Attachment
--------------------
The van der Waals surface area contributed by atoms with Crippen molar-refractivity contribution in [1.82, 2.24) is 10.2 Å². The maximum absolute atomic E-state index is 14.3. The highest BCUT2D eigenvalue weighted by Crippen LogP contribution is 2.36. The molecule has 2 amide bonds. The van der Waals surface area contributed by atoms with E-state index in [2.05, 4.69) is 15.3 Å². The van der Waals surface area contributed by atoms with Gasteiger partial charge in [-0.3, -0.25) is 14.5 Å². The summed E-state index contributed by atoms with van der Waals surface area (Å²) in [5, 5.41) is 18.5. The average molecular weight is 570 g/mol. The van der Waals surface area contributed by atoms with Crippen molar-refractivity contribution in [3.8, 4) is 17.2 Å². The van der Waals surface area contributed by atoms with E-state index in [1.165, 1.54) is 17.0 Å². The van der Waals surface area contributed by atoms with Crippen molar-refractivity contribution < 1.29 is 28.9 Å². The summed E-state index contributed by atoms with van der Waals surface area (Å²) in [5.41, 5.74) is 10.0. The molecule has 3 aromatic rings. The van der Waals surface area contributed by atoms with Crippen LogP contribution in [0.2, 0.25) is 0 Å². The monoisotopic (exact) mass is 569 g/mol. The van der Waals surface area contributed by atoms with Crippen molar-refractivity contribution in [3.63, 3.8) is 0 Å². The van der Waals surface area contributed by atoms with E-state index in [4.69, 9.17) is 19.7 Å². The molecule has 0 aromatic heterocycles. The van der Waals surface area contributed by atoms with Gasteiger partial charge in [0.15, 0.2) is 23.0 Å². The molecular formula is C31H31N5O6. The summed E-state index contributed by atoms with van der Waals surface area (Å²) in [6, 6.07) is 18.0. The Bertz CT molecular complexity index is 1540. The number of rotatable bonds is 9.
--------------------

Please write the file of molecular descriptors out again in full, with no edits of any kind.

The van der Waals surface area contributed by atoms with Crippen molar-refractivity contribution in [1.82, 2.24) is 10.2 Å². The maximum absolute atomic E-state index is 14.3. The highest BCUT2D eigenvalue weighted by Crippen LogP contribution is 2.36. The molecule has 2 amide bonds. The van der Waals surface area contributed by atoms with E-state index in [2.05, 4.69) is 15.3 Å². The van der Waals surface area contributed by atoms with Gasteiger partial charge in [-0.3, -0.25) is 14.5 Å². The summed E-state index contributed by atoms with van der Waals surface area (Å²) in [5, 5.41) is 18.5. The average molecular weight is 570 g/mol. The van der Waals surface area contributed by atoms with Crippen molar-refractivity contribution in [3.8, 4) is 17.2 Å². The van der Waals surface area contributed by atoms with E-state index in [1.165, 1.54) is 17.0 Å². The van der Waals surface area contributed by atoms with Crippen molar-refractivity contribution < 1.29 is 28.9 Å². The summed E-state index contributed by atoms with van der Waals surface area (Å²) in [5.41, 5.74) is 10.0. The molecule has 3 aromatic rings. The van der Waals surface area contributed by atoms with Crippen LogP contribution in [0.2, 0.25) is 0 Å². The monoisotopic (exact) mass is 569 g/mol. The van der Waals surface area contributed by atoms with Crippen molar-refractivity contribution in [3.63, 3.8) is 0 Å². The van der Waals surface area contributed by atoms with E-state index in [4.69, 9.17) is 19.7 Å². The molecule has 0 aromatic heterocycles. The van der Waals surface area contributed by atoms with Gasteiger partial charge in [0.15, 0.2) is 23.0 Å². The molecular formula is C31H31N5O6. The summed E-state index contributed by atoms with van der Waals surface area (Å²) in [6, 6.07) is 18.0. The Bertz CT molecular complexity index is 1540. The number of rotatable bonds is 9.